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Tragic Erin named Ask.fm in suicide note, claims mother


Erin Gallagher

Erin Gallagher

Erin Gallagher

BULLYING victim Erin Gallagher named the website Ask.fm in her suicide note, her mother has said.

Lorraine Gallagher said she was haunted by what she saw when she found her 13-year-old daughter at their home in Ballybofey, Co Donegal, last October.

She also revealed that her eldest daughter Shannon (15) took her own life two months after Erin because she couldn't cope with life without her, and she called for new controls on the social media site.

It has also emerged that Ask.fm has only now removed the profile pages of both Erin and 15-year-old Leitrim girl Ciara Pugsley, who also took her own life.

Ms Gallagher said she spoke to the UK's Channel Four News after the death last week of Hannah Smith who was also bullied on the same site.

"I want Ask.fm to shut down because I don't want to turn on the TV again and see that another kid has killed herself because they have been bullied on Ask.fm," she said in an interview last night.


"I asked myself questions. You just go around in a circle because with suicide you have no answers.

"When Erin died, I ran to get help. I knew she was dead."

She said her daughter had written in a note: "I'm sorry I have to do this but I'm fed up of the bullying."

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"She named Ask.fm," she added.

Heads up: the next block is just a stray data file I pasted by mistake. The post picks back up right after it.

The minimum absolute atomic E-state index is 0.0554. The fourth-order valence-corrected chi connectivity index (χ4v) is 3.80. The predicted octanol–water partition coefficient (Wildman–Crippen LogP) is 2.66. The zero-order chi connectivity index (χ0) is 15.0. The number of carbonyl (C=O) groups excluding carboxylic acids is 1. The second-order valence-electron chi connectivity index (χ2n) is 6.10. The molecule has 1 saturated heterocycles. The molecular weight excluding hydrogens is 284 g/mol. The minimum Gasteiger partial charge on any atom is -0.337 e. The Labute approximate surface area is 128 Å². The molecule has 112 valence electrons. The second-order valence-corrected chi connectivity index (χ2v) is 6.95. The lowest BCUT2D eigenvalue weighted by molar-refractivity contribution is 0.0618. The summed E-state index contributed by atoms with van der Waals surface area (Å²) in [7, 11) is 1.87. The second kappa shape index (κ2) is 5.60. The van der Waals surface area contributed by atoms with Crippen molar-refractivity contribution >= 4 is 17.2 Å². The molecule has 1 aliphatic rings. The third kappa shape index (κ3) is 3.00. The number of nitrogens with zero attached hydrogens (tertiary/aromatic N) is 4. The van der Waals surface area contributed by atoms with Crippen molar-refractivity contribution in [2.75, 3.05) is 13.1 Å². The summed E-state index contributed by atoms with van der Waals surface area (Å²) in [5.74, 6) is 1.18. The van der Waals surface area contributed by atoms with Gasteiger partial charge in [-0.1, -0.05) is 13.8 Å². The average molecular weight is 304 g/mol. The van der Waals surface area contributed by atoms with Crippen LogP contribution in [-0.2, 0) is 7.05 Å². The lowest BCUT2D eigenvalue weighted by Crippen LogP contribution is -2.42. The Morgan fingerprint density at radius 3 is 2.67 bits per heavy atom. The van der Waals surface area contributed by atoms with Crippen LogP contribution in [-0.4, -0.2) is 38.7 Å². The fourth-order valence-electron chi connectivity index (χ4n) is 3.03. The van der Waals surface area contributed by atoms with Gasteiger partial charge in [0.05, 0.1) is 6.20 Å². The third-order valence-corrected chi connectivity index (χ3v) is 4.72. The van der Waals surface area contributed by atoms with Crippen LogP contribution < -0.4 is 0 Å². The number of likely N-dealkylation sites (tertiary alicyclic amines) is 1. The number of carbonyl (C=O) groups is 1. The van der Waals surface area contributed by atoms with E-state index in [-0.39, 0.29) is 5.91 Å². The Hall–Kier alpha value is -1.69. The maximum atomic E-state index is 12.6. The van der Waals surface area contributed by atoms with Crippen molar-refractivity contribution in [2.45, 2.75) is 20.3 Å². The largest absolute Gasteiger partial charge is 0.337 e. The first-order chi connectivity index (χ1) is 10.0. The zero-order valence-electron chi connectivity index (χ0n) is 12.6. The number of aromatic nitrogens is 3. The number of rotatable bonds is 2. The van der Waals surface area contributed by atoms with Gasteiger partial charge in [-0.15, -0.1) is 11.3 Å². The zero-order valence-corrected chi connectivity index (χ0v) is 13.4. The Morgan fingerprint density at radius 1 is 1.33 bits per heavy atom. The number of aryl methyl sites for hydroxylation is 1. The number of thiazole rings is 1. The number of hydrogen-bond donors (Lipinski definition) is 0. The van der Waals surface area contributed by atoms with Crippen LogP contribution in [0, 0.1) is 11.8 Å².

Ms Gallagher said her eldest daughter had missed Erin and also left a suicide note inside a Christmas present she had bought for her mum.

"Shannon was the oldest and she had never lived a day of her life without Erin. Everybody thought that because Shannon was a tomboy and was outspoken that Erin needed Shannon.

"That was wrong – it was Shannon who needed Erin. Shannon just said: 'Hi mum, I just want you to know how much I love you' and she said 'negative things happen for positive reasons and I hope to see you again very soon'.

"I want to get justice for Shannon and Erin. Even if they can't shut down Ask.fm, they can bring in a wall for the people who are bullying so maybe then there wouldn't be as much bullying on Ask.fm because they would be too scared to."

Last night, Ciara's father Jonathan said the Latvian company's decision to remove his daughter's page 11 months after her death "just sums them up".

"They (Ask.fm) only removed Ciara's profile yesterday," said Mr Pugsley.

"That said it all really. We need to be more proactive and stand up to cyberbullies."

He said he wasn't personally seeking to ban any websites – just to have them regulated.

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